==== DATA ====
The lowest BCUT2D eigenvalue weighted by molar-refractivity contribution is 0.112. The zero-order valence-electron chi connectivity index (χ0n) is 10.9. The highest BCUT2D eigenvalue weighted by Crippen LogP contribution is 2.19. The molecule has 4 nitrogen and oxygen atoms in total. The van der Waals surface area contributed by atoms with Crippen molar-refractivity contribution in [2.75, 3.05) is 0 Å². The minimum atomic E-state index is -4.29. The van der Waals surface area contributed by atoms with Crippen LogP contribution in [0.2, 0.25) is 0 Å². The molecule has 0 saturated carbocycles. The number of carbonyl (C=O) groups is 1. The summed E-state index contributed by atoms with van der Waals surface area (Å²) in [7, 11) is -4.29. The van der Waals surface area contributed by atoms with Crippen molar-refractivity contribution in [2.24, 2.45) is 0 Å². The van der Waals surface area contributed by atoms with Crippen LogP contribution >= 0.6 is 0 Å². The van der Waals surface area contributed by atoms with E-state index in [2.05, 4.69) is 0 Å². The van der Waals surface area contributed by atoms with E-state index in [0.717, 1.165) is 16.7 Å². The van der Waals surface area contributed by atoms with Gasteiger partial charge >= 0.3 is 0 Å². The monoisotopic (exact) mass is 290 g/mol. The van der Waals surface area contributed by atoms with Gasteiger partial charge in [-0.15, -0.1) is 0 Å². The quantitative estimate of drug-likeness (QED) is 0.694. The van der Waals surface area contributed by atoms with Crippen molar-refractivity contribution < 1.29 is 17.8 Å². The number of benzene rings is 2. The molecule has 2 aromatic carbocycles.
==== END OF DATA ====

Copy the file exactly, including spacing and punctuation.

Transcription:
The lowest BCUT2D eigenvalue weighted by molar-refractivity contribution is 0.112. The zero-order valence-electron chi connectivity index (χ0n) is 10.9. The highest BCUT2D eigenvalue weighted by Crippen LogP contribution is 2.19. The molecule has 4 nitrogen and oxygen atoms in total. The van der Waals surface area contributed by atoms with Crippen molar-refractivity contribution in [2.75, 3.05) is 0 Å². The minimum atomic E-state index is -4.29. The van der Waals surface area contributed by atoms with Crippen LogP contribution in [0.2, 0.25) is 0 Å². The molecule has 0 saturated carbocycles. The number of carbonyl (C=O) groups is 1. The summed E-state index contributed by atoms with van der Waals surface area (Å²) in [7, 11) is -4.29. The van der Waals surface area contributed by atoms with Crippen molar-refractivity contribution in [2.24, 2.45) is 0 Å². The van der Waals surface area contributed by atoms with Crippen LogP contribution >= 0.6 is 0 Å². The van der Waals surface area contributed by atoms with E-state index in [2.05, 4.69) is 0 Å². The van der Waals surface area contributed by atoms with E-state index in [0.717, 1.165) is 16.7 Å². The van der Waals surface area contributed by atoms with Gasteiger partial charge >= 0.3 is 0 Å². The monoisotopic (exact) mass is 290 g/mol. The van der Waals surface area contributed by atoms with Gasteiger partial charge in [-0.15, -0.1) is 0 Å². The quantitative estimate of drug-likeness (QED) is 0.694. The van der Waals surface area contributed by atoms with Crippen molar-refractivity contribution < 1.29 is 17.8 Å². The number of benzene rings is 2. The molecule has 2 aromatic carbocycles.